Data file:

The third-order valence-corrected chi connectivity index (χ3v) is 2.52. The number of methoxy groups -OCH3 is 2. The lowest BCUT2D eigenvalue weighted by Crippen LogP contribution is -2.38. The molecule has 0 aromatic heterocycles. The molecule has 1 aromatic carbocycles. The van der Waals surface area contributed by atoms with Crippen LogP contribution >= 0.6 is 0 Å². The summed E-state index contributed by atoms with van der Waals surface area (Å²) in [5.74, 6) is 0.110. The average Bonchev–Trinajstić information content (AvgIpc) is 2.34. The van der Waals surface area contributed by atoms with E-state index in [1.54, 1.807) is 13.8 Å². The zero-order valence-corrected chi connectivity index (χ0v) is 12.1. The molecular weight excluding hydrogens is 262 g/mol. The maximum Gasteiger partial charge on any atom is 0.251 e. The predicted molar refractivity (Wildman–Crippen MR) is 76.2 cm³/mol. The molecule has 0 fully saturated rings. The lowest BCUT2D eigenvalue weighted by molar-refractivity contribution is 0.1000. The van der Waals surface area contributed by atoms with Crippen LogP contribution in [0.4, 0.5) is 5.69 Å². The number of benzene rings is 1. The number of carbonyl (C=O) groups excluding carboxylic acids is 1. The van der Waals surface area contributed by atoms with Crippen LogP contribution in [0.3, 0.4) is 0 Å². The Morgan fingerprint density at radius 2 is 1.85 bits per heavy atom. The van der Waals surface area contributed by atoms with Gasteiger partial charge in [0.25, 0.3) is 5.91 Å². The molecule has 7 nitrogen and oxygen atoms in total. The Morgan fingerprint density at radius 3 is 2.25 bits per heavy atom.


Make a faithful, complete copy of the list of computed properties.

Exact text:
The third-order valence-corrected chi connectivity index (χ3v) is 2.52. The number of methoxy groups -OCH3 is 2. The lowest BCUT2D eigenvalue weighted by Crippen LogP contribution is -2.38. The molecule has 0 aromatic heterocycles. The molecule has 1 aromatic carbocycles. The van der Waals surface area contributed by atoms with Crippen LogP contribution >= 0.6 is 0 Å². The summed E-state index contributed by atoms with van der Waals surface area (Å²) in [5.74, 6) is 0.110. The average Bonchev–Trinajstić information content (AvgIpc) is 2.34. The van der Waals surface area contributed by atoms with E-state index in [1.54, 1.807) is 13.8 Å². The zero-order valence-corrected chi connectivity index (χ0v) is 12.1. The molecular weight excluding hydrogens is 262 g/mol. The maximum Gasteiger partial charge on any atom is 0.251 e. The predicted molar refractivity (Wildman–Crippen MR) is 76.2 cm³/mol. The molecule has 0 fully saturated rings. The lowest BCUT2D eigenvalue weighted by molar-refractivity contribution is 0.1000. The van der Waals surface area contributed by atoms with Crippen LogP contribution in [0.4, 0.5) is 5.69 Å². The number of benzene rings is 1. The number of carbonyl (C=O) groups excluding carboxylic acids is 1. The van der Waals surface area contributed by atoms with Crippen LogP contribution in [0.3, 0.4) is 0 Å². The Morgan fingerprint density at radius 2 is 1.85 bits per heavy atom. The van der Waals surface area contributed by atoms with Gasteiger partial charge in [0.25, 0.3) is 5.91 Å². The molecule has 7 nitrogen and oxygen atoms in total. The Morgan fingerprint density at radius 3 is 2.25 bits per heavy atom.